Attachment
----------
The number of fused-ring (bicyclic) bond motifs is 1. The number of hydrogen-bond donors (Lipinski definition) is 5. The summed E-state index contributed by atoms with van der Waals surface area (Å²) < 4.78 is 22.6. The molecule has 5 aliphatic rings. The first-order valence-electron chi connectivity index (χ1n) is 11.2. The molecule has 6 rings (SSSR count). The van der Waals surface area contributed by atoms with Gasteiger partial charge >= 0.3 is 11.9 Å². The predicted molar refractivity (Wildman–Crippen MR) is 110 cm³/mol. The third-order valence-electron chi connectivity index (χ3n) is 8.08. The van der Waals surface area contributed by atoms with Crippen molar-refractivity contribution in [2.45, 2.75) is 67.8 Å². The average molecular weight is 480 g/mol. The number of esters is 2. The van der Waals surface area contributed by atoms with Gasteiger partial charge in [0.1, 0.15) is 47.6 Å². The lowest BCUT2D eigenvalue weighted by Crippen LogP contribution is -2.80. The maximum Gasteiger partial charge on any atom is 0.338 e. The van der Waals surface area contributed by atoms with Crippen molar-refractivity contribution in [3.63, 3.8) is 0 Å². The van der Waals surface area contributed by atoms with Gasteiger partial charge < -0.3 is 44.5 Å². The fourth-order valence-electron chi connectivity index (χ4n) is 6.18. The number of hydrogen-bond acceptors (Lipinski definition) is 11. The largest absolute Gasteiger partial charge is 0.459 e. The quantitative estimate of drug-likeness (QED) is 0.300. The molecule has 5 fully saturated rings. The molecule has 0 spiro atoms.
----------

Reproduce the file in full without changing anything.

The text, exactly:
The number of fused-ring (bicyclic) bond motifs is 1. The number of hydrogen-bond donors (Lipinski definition) is 5. The summed E-state index contributed by atoms with van der Waals surface area (Å²) < 4.78 is 22.6. The molecule has 5 aliphatic rings. The first-order valence-electron chi connectivity index (χ1n) is 11.2. The molecule has 6 rings (SSSR count). The van der Waals surface area contributed by atoms with Gasteiger partial charge >= 0.3 is 11.9 Å². The predicted molar refractivity (Wildman–Crippen MR) is 110 cm³/mol. The third-order valence-electron chi connectivity index (χ3n) is 8.08. The van der Waals surface area contributed by atoms with Crippen molar-refractivity contribution in [2.45, 2.75) is 67.8 Å². The average molecular weight is 480 g/mol. The number of esters is 2. The van der Waals surface area contributed by atoms with Gasteiger partial charge in [0.1, 0.15) is 47.6 Å². The lowest BCUT2D eigenvalue weighted by Crippen LogP contribution is -2.80. The maximum Gasteiger partial charge on any atom is 0.338 e. The van der Waals surface area contributed by atoms with Crippen molar-refractivity contribution in [3.63, 3.8) is 0 Å². The van der Waals surface area contributed by atoms with Gasteiger partial charge < -0.3 is 44.5 Å². The fourth-order valence-electron chi connectivity index (χ4n) is 6.18. The number of hydrogen-bond acceptors (Lipinski definition) is 11. The largest absolute Gasteiger partial charge is 0.459 e. The quantitative estimate of drug-likeness (QED) is 0.300. The molecule has 5 fully saturated rings. The molecule has 0 spiro atoms.